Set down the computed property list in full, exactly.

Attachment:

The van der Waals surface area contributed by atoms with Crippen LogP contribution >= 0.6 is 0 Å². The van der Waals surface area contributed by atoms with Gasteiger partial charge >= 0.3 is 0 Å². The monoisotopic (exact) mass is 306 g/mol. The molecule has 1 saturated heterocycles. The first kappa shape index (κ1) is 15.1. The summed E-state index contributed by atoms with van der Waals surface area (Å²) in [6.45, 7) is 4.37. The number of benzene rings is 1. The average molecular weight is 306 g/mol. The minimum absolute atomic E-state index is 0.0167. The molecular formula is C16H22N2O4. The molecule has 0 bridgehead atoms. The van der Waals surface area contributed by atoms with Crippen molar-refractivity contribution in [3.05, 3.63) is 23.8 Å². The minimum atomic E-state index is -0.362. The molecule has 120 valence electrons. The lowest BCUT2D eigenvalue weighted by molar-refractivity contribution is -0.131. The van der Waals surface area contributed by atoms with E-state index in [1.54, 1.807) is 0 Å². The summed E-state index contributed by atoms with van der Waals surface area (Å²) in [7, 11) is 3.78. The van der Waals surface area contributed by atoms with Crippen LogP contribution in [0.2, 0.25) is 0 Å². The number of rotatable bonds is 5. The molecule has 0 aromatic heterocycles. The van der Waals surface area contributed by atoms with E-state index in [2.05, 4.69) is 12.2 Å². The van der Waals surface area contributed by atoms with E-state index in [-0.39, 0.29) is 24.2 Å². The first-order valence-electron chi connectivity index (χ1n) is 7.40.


The van der Waals surface area contributed by atoms with Crippen LogP contribution >= 0.6 is 0 Å². The van der Waals surface area contributed by atoms with Gasteiger partial charge >= 0.3 is 0 Å². The monoisotopic (exact) mass is 306 g/mol. The molecule has 1 saturated heterocycles. The first kappa shape index (κ1) is 15.1. The summed E-state index contributed by atoms with van der Waals surface area (Å²) in [6.45, 7) is 4.37. The number of benzene rings is 1. The average molecular weight is 306 g/mol. The minimum absolute atomic E-state index is 0.0167. The molecular formula is C16H22N2O4. The molecule has 0 bridgehead atoms. The van der Waals surface area contributed by atoms with Crippen molar-refractivity contribution in [3.05, 3.63) is 23.8 Å². The minimum atomic E-state index is -0.362. The molecule has 120 valence electrons. The lowest BCUT2D eigenvalue weighted by molar-refractivity contribution is -0.131. The van der Waals surface area contributed by atoms with E-state index in [1.54, 1.807) is 0 Å². The summed E-state index contributed by atoms with van der Waals surface area (Å²) in [7, 11) is 3.78. The van der Waals surface area contributed by atoms with Crippen LogP contribution in [0.2, 0.25) is 0 Å². The number of rotatable bonds is 5. The molecule has 0 aromatic heterocycles. The van der Waals surface area contributed by atoms with E-state index in [2.05, 4.69) is 12.2 Å². The van der Waals surface area contributed by atoms with E-state index in [-0.39, 0.29) is 24.2 Å². The first-order valence-electron chi connectivity index (χ1n) is 7.40.